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Tampa Bay is a better television market than you realize

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While folks in larger hockey markets will continue to bemoan the fact that Tampa Bay is in the Stanley Cup Final, actually looking at the facts reveals Tampa Bay is a better TV market than many realize.

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Expect to see a lot of this over the next few days as the Tampa Bay Lightning prepare to appear in their first Stanley Cup Final since 2004, against the Chicago Blackhawks.

This sentiment is all too common right now. "New York-Chicago would have been better for the league" blah blah blah. Yes, New York is a bigger market. They would have drawn more television ratings in the final than Tampa Bay, which means more money for the league. But the gap is certainly not so wide as to justify calling the Lightning advancing a "nightmare".

That might be Dave Dameshek's opinion. The facts don't agree:

And, in the Tampa market specifically:

That's better than the 10.3 rating in New York for the same game. Yes, New York is a larger market overall, so a 10.3 there means more viewers overall than what came from Tampa Bay. But again, the gap isn't nearly as wide as some folks contend.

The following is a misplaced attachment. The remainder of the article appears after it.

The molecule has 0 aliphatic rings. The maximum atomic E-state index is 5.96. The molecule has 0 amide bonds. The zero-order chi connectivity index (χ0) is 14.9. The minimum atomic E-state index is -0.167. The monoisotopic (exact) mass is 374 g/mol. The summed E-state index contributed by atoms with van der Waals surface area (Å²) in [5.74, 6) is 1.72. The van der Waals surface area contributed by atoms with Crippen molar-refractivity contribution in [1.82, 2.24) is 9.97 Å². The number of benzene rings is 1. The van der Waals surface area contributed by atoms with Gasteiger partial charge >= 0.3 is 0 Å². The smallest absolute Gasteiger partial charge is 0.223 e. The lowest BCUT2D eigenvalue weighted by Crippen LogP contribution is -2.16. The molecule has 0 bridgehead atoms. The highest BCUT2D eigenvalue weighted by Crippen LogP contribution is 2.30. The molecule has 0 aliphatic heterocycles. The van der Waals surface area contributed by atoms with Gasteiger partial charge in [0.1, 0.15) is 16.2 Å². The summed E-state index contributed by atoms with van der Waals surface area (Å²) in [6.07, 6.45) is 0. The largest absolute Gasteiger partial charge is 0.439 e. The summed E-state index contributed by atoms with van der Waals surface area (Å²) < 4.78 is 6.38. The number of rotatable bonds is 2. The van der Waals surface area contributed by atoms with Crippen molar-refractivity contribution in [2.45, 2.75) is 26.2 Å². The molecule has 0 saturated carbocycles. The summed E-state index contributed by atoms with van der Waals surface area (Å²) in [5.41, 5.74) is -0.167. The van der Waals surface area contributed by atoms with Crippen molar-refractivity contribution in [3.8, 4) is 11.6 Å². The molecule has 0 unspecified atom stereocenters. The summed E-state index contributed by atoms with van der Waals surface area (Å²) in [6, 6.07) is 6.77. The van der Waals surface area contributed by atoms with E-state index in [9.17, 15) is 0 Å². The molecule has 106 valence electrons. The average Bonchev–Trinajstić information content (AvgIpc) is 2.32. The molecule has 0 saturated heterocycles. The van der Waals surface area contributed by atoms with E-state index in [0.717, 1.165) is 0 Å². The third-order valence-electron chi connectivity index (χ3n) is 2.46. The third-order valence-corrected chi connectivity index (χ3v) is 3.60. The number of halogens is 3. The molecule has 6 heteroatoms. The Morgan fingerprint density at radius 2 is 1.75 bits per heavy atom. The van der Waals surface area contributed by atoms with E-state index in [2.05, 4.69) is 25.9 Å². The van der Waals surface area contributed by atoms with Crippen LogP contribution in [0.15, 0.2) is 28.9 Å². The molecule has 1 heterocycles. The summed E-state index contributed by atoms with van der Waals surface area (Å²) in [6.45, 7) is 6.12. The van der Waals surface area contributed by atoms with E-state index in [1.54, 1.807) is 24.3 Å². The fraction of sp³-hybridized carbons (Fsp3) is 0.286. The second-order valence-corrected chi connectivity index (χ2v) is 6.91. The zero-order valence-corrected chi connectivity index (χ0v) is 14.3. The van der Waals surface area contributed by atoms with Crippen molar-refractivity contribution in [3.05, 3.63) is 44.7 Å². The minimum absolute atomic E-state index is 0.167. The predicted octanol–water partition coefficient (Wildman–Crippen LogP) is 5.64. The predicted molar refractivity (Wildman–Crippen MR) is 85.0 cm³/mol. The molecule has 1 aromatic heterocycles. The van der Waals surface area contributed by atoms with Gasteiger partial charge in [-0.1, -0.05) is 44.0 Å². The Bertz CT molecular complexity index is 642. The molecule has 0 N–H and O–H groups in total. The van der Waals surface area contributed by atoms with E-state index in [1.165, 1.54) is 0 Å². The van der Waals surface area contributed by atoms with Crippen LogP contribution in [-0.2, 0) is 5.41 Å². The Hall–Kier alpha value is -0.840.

So yeah, we're talking about 1.8 million TV homes instead of 7.4 million. But Tampa Bay, as a television market, is almost exactly the same size as Detroit. And everyone in Tampa Bay is tuning into Lightning games, the same way they do in "Original Six" markets. So would we be hearing of how the Stanley Cup Final is a "nightmare ratings scenario" if it were Chicago-Detroit or Anaheim-Detroit?

"But Detroit has a larger following outside their own market" you say. That's true. One has to wonder just how much more popular the Lightning might be outside of their own region, and, how good for national ratings they'd be, if the NHL had spent any amount of time or resources over the past few seasons to market Steven Stamkos the way they do Sidney Crosby and Alexander Ovechkin or other stars in the league. Still, drawing a 2.63 overnight nationally for Game 7 vs. the Rangers is nothing to sneeze at. Tampa Bay hockey is fun to watch and hockey fans everywhere have started to notice.

The reality is, some people just want to dump on southern markets without regard for facts. Sure, there have been enormous failures of the NHL product in the Sun Belt. Tampa Bay has had their fair share of poor attendance over the years. Some of these problems are ongoing and there are obvious concerns looking ahead with a team heading to Las Vegas. But stop lumping Tampa Bay -- who finished 9th in average attendance this season, ahead of two "Original Six" franchises -- in with the failures. The Lightning might be a bigger success story off the ice than they are on it.